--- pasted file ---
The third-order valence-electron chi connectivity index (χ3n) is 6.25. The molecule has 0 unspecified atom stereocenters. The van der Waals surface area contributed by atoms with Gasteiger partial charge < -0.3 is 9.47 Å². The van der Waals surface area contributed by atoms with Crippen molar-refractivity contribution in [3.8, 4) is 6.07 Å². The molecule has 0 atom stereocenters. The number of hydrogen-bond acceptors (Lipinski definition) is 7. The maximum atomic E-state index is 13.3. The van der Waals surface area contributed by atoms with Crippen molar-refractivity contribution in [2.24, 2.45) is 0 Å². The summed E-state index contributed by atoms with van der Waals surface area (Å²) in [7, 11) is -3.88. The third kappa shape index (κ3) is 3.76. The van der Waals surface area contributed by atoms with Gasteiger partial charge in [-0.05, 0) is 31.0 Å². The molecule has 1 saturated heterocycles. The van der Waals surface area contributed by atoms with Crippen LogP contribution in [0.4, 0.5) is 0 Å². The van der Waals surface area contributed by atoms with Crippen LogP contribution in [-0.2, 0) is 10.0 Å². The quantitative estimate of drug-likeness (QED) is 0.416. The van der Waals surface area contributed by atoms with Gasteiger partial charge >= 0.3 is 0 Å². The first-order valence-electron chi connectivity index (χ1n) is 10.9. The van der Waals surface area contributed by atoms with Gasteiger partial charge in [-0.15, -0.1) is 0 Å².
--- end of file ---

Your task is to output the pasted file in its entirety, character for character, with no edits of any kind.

The third-order valence-electron chi connectivity index (χ3n) is 6.25. The molecule has 0 unspecified atom stereocenters. The van der Waals surface area contributed by atoms with Gasteiger partial charge < -0.3 is 9.47 Å². The van der Waals surface area contributed by atoms with Crippen molar-refractivity contribution in [3.8, 4) is 6.07 Å². The molecule has 0 atom stereocenters. The number of hydrogen-bond acceptors (Lipinski definition) is 7. The maximum atomic E-state index is 13.3. The van der Waals surface area contributed by atoms with Crippen molar-refractivity contribution in [2.24, 2.45) is 0 Å². The summed E-state index contributed by atoms with van der Waals surface area (Å²) in [7, 11) is -3.88. The third kappa shape index (κ3) is 3.76. The van der Waals surface area contributed by atoms with Gasteiger partial charge in [-0.05, 0) is 31.0 Å². The molecule has 1 saturated heterocycles. The van der Waals surface area contributed by atoms with Crippen LogP contribution in [0.4, 0.5) is 0 Å². The van der Waals surface area contributed by atoms with Crippen LogP contribution in [-0.2, 0) is 10.0 Å². The quantitative estimate of drug-likeness (QED) is 0.416. The van der Waals surface area contributed by atoms with Gasteiger partial charge >= 0.3 is 0 Å². The first-order valence-electron chi connectivity index (χ1n) is 10.9. The van der Waals surface area contributed by atoms with Gasteiger partial charge in [-0.15, -0.1) is 0 Å².